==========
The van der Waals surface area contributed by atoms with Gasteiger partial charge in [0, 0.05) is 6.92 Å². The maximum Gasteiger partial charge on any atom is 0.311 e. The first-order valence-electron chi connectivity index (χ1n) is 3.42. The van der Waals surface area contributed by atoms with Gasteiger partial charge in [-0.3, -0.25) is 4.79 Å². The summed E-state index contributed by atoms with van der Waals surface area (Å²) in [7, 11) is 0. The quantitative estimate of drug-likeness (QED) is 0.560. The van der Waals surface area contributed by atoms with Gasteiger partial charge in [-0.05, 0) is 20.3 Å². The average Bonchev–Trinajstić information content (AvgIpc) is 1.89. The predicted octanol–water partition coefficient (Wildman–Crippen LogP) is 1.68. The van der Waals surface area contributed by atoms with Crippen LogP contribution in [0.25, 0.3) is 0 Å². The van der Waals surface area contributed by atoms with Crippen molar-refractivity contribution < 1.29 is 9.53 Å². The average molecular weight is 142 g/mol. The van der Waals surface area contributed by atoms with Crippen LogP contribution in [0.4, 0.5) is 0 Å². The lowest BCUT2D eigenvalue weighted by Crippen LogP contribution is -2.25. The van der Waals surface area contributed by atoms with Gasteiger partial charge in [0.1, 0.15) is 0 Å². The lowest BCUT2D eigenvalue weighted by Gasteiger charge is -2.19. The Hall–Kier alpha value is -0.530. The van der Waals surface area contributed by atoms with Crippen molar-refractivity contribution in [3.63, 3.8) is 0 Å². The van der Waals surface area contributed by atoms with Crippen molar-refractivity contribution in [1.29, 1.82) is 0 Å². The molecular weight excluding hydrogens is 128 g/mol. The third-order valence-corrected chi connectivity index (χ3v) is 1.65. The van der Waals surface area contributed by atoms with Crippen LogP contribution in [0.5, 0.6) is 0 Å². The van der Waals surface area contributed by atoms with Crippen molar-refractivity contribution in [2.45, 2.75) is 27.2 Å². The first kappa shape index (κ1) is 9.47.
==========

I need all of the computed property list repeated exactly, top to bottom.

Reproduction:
The van der Waals surface area contributed by atoms with Gasteiger partial charge in [0, 0.05) is 6.92 Å². The maximum Gasteiger partial charge on any atom is 0.311 e. The first-order valence-electron chi connectivity index (χ1n) is 3.42. The van der Waals surface area contributed by atoms with Gasteiger partial charge in [-0.3, -0.25) is 4.79 Å². The summed E-state index contributed by atoms with van der Waals surface area (Å²) in [7, 11) is 0. The quantitative estimate of drug-likeness (QED) is 0.560. The van der Waals surface area contributed by atoms with Gasteiger partial charge in [-0.05, 0) is 20.3 Å². The average Bonchev–Trinajstić information content (AvgIpc) is 1.89. The predicted octanol–water partition coefficient (Wildman–Crippen LogP) is 1.68. The van der Waals surface area contributed by atoms with Crippen LogP contribution in [0.25, 0.3) is 0 Å². The van der Waals surface area contributed by atoms with Crippen molar-refractivity contribution < 1.29 is 9.53 Å². The average molecular weight is 142 g/mol. The van der Waals surface area contributed by atoms with Crippen LogP contribution in [0.4, 0.5) is 0 Å². The lowest BCUT2D eigenvalue weighted by Crippen LogP contribution is -2.25. The van der Waals surface area contributed by atoms with Gasteiger partial charge in [0.1, 0.15) is 0 Å². The lowest BCUT2D eigenvalue weighted by Gasteiger charge is -2.19. The Hall–Kier alpha value is -0.530. The van der Waals surface area contributed by atoms with Crippen molar-refractivity contribution in [3.63, 3.8) is 0 Å². The van der Waals surface area contributed by atoms with Crippen molar-refractivity contribution in [1.29, 1.82) is 0 Å². The molecular weight excluding hydrogens is 128 g/mol. The third-order valence-corrected chi connectivity index (χ3v) is 1.65. The van der Waals surface area contributed by atoms with Crippen LogP contribution in [0.5, 0.6) is 0 Å². The van der Waals surface area contributed by atoms with Crippen molar-refractivity contribution in [2.45, 2.75) is 27.2 Å². The first kappa shape index (κ1) is 9.47.